“I think the isolation is not very helpful to both the professors and students,” Wong said. “I think we are meant to connect with people, and I think that even with social distance it's good to meet people face to face and interact.”

Even though Wong is more than ready to teach in a lecture hall filled with students once again, she notes that the past year and a half has taught her a lot about her own profession. She finds that the adaptability she developed during the pandemic is what has kept her afloat and passionate about her teaching, even as drastic changes plagued the University in March 2020.

“I've been teaching here for more than 20 years, but I'm willing to adapt to new technology and I think that there are so many good things about online teaching,” Wong said. “It made me a better teacher in the sense that I have to think ahead on what kind of questions guide students' discussions.”

Wong believes that there are elements of online formatting that she will continue to utilize as both a professor at the University and the director of the East Asian Center, despite in-person events returning. Her plans include requesting an interactive classroom for her fall classes in order to mimic Zoom breakout rooms — which she found very effective — as well as generating hybrid events within the East Asian Center to increase outreach to people all over the world.

For rising first-year College student Sasha Porter, online high school classes were an opportunity for her to prepare for her first year at the University. Porter found that online learning and the cancellation of extracurriculars gave her increased freedom within her normally rigid schedule as a high school senior.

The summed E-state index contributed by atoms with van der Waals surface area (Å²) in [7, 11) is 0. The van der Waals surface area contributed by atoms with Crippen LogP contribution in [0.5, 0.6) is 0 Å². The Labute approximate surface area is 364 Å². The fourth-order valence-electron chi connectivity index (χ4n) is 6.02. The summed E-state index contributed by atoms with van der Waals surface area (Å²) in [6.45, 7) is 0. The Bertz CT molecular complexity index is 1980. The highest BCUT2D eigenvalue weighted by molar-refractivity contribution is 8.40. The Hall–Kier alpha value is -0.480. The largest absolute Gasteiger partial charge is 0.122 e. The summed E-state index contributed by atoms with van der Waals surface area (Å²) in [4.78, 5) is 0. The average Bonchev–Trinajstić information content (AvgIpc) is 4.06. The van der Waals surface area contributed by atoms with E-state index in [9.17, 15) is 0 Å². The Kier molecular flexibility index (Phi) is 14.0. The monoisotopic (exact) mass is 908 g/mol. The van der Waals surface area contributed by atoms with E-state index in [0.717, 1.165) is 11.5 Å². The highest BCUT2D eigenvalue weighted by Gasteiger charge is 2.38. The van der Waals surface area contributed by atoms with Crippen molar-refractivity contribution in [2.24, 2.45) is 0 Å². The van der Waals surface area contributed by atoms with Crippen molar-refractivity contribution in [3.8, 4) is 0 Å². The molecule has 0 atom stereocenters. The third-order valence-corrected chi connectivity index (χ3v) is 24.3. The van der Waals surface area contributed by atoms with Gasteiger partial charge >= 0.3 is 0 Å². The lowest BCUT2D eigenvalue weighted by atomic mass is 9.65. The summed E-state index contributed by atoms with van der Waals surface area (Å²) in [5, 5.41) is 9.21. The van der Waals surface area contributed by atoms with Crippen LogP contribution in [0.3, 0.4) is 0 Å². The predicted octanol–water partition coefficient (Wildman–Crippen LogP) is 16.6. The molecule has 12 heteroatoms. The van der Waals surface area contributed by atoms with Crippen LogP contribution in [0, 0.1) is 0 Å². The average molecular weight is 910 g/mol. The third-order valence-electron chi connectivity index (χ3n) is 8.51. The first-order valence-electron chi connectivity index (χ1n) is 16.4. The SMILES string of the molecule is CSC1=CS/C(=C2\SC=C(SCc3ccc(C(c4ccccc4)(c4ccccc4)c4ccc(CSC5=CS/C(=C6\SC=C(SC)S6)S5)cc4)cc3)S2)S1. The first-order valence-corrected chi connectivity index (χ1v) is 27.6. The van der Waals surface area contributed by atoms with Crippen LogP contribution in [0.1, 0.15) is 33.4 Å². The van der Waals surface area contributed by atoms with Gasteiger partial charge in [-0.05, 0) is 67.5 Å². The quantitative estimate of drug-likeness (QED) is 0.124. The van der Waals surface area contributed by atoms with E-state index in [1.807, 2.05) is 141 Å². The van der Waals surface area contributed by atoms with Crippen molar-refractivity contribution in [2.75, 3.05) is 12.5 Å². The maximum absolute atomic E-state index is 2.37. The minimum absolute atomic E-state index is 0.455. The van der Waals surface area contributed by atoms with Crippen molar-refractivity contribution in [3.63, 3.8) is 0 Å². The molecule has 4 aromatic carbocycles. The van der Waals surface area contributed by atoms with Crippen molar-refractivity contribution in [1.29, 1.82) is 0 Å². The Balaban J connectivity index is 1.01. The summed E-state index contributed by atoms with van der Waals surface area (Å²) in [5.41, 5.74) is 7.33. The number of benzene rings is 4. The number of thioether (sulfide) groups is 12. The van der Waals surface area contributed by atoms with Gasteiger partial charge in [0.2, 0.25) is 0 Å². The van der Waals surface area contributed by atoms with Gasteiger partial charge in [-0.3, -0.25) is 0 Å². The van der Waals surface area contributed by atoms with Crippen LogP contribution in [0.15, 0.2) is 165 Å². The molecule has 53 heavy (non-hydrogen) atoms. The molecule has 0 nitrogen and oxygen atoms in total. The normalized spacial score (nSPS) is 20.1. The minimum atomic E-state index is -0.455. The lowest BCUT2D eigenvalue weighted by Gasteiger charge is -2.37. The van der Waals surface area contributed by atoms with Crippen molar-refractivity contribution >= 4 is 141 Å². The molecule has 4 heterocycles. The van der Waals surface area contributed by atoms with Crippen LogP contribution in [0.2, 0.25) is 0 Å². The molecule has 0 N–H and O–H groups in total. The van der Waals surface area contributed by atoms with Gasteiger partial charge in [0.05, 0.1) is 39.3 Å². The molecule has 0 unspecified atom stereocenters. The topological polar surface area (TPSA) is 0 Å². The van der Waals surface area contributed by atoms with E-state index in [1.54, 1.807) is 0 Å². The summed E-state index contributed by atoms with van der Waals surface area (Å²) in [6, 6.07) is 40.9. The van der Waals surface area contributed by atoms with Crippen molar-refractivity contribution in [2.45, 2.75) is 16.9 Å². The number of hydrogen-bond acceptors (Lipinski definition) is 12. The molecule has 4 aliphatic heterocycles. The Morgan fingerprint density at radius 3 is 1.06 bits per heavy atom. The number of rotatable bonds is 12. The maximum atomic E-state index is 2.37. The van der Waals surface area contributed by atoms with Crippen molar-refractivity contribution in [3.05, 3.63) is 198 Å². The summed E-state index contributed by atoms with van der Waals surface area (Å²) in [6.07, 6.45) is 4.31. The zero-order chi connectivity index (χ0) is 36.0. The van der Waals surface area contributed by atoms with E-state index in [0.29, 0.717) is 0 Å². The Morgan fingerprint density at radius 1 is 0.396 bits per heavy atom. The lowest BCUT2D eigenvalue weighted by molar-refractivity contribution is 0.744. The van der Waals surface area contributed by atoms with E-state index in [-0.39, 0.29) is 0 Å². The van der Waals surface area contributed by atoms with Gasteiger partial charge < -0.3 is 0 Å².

“Since virtual school was a little bit more independent than in-person high school, it did teach me more about how to make my own schedule,” Porter said. “I think that independence that we've kind of grown into this year will help us a lot at U.Va.”

In addition to learning from online classes and the new technology that the pandemic has generated, isolation — while extremely taxing — also provided many with a chance to step back and reevaluate their own personal circumstances.

For Majied, who was a second-year at the start of the pandemic, the troubling 2020 spring semester did just that.

Majied used her time at home to reflect on her mental health, as well as her relationships with both family and school. She realized that, strangely enough, a year of turmoil is what helped her understand what she needed in order to thrive at the University going forward. Especially in regards to her levels of involvement on Grounds, the pandemic convinced her to ignore the University’s competitive culture and put herself first.

“Coming in third-year I was involved in five or six organizations and my mental health got [bad],” Majied said. “I chose me, so I quit everything except for MRSC, which was a very good decision. That was another thing — my worth is not determined by my level of involvement or productivity.”

The pandemic might not be fully over, but the return to in-person classes this fall has evoked a lot of reflection among students and staff as the summer winds down. Ultimately, the lessons that we have learned during the peak of the pandemic — whether they were related to technology or our own mental health — will remain important for far longer than a year and a half.